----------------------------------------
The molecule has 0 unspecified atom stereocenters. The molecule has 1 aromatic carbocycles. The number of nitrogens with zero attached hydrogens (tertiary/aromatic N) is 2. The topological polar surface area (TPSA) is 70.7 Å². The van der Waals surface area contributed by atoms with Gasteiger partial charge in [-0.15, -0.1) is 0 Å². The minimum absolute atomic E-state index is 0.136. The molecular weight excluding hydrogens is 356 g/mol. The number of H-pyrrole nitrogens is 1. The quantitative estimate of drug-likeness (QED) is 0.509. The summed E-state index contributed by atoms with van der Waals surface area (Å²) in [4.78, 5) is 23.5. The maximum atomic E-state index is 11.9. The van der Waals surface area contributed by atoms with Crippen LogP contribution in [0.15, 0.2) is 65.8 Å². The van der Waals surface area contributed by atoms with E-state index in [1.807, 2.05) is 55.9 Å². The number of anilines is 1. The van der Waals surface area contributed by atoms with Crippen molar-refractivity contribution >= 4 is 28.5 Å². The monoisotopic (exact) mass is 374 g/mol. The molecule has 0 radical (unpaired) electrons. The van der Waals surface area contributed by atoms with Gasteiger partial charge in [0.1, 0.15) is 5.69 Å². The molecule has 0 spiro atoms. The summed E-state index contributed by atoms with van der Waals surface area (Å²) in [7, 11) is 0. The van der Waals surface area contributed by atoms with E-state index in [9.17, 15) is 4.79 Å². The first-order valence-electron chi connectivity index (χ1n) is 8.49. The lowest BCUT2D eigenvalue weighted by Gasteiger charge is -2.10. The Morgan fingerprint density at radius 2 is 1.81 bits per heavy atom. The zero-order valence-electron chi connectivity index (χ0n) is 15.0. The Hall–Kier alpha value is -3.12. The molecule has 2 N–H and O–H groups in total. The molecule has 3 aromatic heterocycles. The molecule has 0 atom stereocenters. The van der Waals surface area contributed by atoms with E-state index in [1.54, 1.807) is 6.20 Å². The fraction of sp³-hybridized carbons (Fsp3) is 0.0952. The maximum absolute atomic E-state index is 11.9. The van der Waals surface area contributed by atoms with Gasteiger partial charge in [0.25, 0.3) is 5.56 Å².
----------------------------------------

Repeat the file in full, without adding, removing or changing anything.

The molecule has 0 unspecified atom stereocenters. The molecule has 1 aromatic carbocycles. The number of nitrogens with zero attached hydrogens (tertiary/aromatic N) is 2. The topological polar surface area (TPSA) is 70.7 Å². The van der Waals surface area contributed by atoms with Gasteiger partial charge in [-0.15, -0.1) is 0 Å². The minimum absolute atomic E-state index is 0.136. The molecular weight excluding hydrogens is 356 g/mol. The number of H-pyrrole nitrogens is 1. The quantitative estimate of drug-likeness (QED) is 0.509. The summed E-state index contributed by atoms with van der Waals surface area (Å²) in [4.78, 5) is 23.5. The maximum atomic E-state index is 11.9. The van der Waals surface area contributed by atoms with Crippen LogP contribution in [0.15, 0.2) is 65.8 Å². The van der Waals surface area contributed by atoms with E-state index in [1.807, 2.05) is 55.9 Å². The number of anilines is 1. The van der Waals surface area contributed by atoms with Crippen molar-refractivity contribution >= 4 is 28.5 Å². The monoisotopic (exact) mass is 374 g/mol. The molecule has 0 radical (unpaired) electrons. The van der Waals surface area contributed by atoms with Gasteiger partial charge in [0.1, 0.15) is 5.69 Å². The molecule has 0 spiro atoms. The summed E-state index contributed by atoms with van der Waals surface area (Å²) in [7, 11) is 0. The van der Waals surface area contributed by atoms with E-state index in [9.17, 15) is 4.79 Å². The first-order valence-electron chi connectivity index (χ1n) is 8.49. The lowest BCUT2D eigenvalue weighted by Gasteiger charge is -2.10. The Morgan fingerprint density at radius 2 is 1.81 bits per heavy atom. The zero-order valence-electron chi connectivity index (χ0n) is 15.0. The Hall–Kier alpha value is -3.12. The molecule has 2 N–H and O–H groups in total. The molecule has 3 aromatic heterocycles. The molecule has 0 atom stereocenters. The van der Waals surface area contributed by atoms with E-state index in [1.54, 1.807) is 6.20 Å². The fraction of sp³-hybridized carbons (Fsp3) is 0.0952. The maximum absolute atomic E-state index is 11.9. The van der Waals surface area contributed by atoms with Gasteiger partial charge in [0.25, 0.3) is 5.56 Å².